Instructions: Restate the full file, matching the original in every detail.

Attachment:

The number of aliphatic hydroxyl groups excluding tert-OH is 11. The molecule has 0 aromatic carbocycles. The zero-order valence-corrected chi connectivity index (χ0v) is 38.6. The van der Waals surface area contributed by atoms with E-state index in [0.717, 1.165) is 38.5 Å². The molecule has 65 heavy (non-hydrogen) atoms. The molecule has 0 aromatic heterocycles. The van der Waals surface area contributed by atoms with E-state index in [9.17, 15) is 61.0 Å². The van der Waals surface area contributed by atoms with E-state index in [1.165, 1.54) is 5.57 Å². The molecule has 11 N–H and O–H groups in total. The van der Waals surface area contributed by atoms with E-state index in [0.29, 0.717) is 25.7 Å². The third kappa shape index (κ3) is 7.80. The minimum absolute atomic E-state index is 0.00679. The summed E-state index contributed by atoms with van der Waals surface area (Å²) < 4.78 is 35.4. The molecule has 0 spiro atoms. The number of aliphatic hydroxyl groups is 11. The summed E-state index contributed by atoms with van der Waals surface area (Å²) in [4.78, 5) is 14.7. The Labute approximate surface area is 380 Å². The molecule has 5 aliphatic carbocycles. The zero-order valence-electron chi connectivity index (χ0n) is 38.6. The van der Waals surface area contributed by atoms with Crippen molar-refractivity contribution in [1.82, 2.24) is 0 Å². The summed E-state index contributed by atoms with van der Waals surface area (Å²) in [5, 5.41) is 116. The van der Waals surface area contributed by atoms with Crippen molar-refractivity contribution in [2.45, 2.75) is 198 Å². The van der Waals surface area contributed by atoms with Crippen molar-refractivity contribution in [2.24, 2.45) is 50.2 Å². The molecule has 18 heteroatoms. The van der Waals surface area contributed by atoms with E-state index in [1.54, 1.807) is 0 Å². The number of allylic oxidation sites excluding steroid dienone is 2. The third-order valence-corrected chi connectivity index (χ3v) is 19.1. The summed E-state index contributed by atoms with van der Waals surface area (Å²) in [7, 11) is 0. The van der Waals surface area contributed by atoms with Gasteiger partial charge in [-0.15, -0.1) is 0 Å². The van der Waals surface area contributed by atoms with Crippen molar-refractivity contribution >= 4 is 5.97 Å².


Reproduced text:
The number of aliphatic hydroxyl groups excluding tert-OH is 11. The molecule has 0 aromatic carbocycles. The zero-order valence-corrected chi connectivity index (χ0v) is 38.6. The van der Waals surface area contributed by atoms with E-state index in [0.717, 1.165) is 38.5 Å². The molecule has 65 heavy (non-hydrogen) atoms. The molecule has 0 aromatic heterocycles. The van der Waals surface area contributed by atoms with E-state index in [9.17, 15) is 61.0 Å². The van der Waals surface area contributed by atoms with E-state index in [1.165, 1.54) is 5.57 Å². The molecule has 11 N–H and O–H groups in total. The van der Waals surface area contributed by atoms with E-state index in [0.29, 0.717) is 25.7 Å². The third kappa shape index (κ3) is 7.80. The minimum absolute atomic E-state index is 0.00679. The summed E-state index contributed by atoms with van der Waals surface area (Å²) < 4.78 is 35.4. The molecule has 0 spiro atoms. The number of aliphatic hydroxyl groups is 11. The summed E-state index contributed by atoms with van der Waals surface area (Å²) in [4.78, 5) is 14.7. The Labute approximate surface area is 380 Å². The molecule has 5 aliphatic carbocycles. The zero-order valence-electron chi connectivity index (χ0n) is 38.6. The van der Waals surface area contributed by atoms with Crippen molar-refractivity contribution in [1.82, 2.24) is 0 Å². The summed E-state index contributed by atoms with van der Waals surface area (Å²) in [5, 5.41) is 116. The van der Waals surface area contributed by atoms with Crippen molar-refractivity contribution in [2.45, 2.75) is 198 Å². The van der Waals surface area contributed by atoms with Crippen molar-refractivity contribution in [2.24, 2.45) is 50.2 Å². The molecule has 18 heteroatoms. The van der Waals surface area contributed by atoms with E-state index in [1.54, 1.807) is 0 Å². The number of allylic oxidation sites excluding steroid dienone is 2. The third-order valence-corrected chi connectivity index (χ3v) is 19.1. The summed E-state index contributed by atoms with van der Waals surface area (Å²) in [7, 11) is 0. The van der Waals surface area contributed by atoms with Gasteiger partial charge in [-0.15, -0.1) is 0 Å². The van der Waals surface area contributed by atoms with Crippen molar-refractivity contribution >= 4 is 5.97 Å².